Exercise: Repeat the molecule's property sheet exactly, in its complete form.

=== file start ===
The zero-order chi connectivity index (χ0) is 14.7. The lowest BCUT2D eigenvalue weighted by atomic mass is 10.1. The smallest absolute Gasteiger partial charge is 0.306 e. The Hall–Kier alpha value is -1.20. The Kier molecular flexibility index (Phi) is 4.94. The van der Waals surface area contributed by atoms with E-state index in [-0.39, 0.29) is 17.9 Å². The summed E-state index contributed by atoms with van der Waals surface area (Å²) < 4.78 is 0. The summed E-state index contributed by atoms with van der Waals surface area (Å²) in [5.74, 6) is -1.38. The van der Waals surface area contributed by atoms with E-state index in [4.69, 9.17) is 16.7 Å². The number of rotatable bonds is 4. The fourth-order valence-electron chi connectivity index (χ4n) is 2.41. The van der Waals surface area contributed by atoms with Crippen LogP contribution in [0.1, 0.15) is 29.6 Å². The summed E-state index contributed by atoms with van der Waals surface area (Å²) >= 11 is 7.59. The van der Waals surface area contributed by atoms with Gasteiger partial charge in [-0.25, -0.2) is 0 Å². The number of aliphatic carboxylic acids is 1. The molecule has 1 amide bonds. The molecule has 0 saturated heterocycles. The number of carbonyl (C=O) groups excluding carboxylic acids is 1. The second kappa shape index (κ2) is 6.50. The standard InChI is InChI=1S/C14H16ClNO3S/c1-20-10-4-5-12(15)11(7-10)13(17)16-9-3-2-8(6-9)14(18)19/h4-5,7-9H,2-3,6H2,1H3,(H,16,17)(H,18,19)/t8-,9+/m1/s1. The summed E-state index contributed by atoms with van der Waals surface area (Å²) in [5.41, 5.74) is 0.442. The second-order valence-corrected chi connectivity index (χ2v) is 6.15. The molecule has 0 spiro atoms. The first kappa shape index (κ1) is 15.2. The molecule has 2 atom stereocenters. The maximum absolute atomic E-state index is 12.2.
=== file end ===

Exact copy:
The zero-order chi connectivity index (χ0) is 14.7. The lowest BCUT2D eigenvalue weighted by atomic mass is 10.1. The smallest absolute Gasteiger partial charge is 0.306 e. The Hall–Kier alpha value is -1.20. The Kier molecular flexibility index (Phi) is 4.94. The van der Waals surface area contributed by atoms with E-state index in [-0.39, 0.29) is 17.9 Å². The summed E-state index contributed by atoms with van der Waals surface area (Å²) < 4.78 is 0. The summed E-state index contributed by atoms with van der Waals surface area (Å²) in [5.74, 6) is -1.38. The van der Waals surface area contributed by atoms with E-state index in [4.69, 9.17) is 16.7 Å². The number of rotatable bonds is 4. The fourth-order valence-electron chi connectivity index (χ4n) is 2.41. The van der Waals surface area contributed by atoms with Crippen LogP contribution in [0.1, 0.15) is 29.6 Å². The summed E-state index contributed by atoms with van der Waals surface area (Å²) >= 11 is 7.59. The van der Waals surface area contributed by atoms with Gasteiger partial charge in [-0.25, -0.2) is 0 Å². The number of aliphatic carboxylic acids is 1. The molecule has 1 amide bonds. The molecule has 0 saturated heterocycles. The number of carbonyl (C=O) groups excluding carboxylic acids is 1. The second kappa shape index (κ2) is 6.50. The standard InChI is InChI=1S/C14H16ClNO3S/c1-20-10-4-5-12(15)11(7-10)13(17)16-9-3-2-8(6-9)14(18)19/h4-5,7-9H,2-3,6H2,1H3,(H,16,17)(H,18,19)/t8-,9+/m1/s1. The summed E-state index contributed by atoms with van der Waals surface area (Å²) in [5.41, 5.74) is 0.442. The second-order valence-corrected chi connectivity index (χ2v) is 6.15. The molecule has 0 spiro atoms. The first kappa shape index (κ1) is 15.2. The molecule has 2 atom stereocenters. The maximum absolute atomic E-state index is 12.2.